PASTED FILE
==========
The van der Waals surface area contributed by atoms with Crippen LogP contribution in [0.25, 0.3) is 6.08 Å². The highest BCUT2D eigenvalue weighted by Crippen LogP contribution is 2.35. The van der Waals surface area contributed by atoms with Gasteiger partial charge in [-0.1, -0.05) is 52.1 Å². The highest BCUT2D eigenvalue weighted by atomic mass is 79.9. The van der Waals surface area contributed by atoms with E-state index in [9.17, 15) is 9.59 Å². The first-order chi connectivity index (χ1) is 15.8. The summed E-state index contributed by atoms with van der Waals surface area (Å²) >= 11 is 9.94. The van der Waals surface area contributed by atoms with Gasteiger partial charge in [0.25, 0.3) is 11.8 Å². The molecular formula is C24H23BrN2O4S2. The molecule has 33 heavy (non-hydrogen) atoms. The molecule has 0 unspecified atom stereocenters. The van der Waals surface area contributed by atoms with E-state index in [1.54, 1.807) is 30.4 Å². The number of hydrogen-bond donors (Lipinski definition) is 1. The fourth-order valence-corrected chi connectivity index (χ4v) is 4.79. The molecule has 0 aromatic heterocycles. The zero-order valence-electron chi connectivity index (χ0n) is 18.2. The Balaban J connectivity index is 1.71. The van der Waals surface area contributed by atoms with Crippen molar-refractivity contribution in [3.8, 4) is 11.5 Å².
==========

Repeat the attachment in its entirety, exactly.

The van der Waals surface area contributed by atoms with Crippen LogP contribution in [0.25, 0.3) is 6.08 Å². The highest BCUT2D eigenvalue weighted by Crippen LogP contribution is 2.35. The van der Waals surface area contributed by atoms with Gasteiger partial charge in [-0.1, -0.05) is 52.1 Å². The highest BCUT2D eigenvalue weighted by atomic mass is 79.9. The van der Waals surface area contributed by atoms with E-state index in [9.17, 15) is 9.59 Å². The first-order chi connectivity index (χ1) is 15.8. The summed E-state index contributed by atoms with van der Waals surface area (Å²) >= 11 is 9.94. The van der Waals surface area contributed by atoms with Gasteiger partial charge in [0.25, 0.3) is 11.8 Å². The molecular formula is C24H23BrN2O4S2. The molecule has 33 heavy (non-hydrogen) atoms. The molecule has 0 unspecified atom stereocenters. The van der Waals surface area contributed by atoms with E-state index in [1.54, 1.807) is 30.4 Å². The number of hydrogen-bond donors (Lipinski definition) is 1. The fourth-order valence-corrected chi connectivity index (χ4v) is 4.79. The molecule has 0 aromatic heterocycles. The zero-order valence-electron chi connectivity index (χ0n) is 18.2. The Balaban J connectivity index is 1.71. The van der Waals surface area contributed by atoms with Crippen molar-refractivity contribution in [3.8, 4) is 11.5 Å².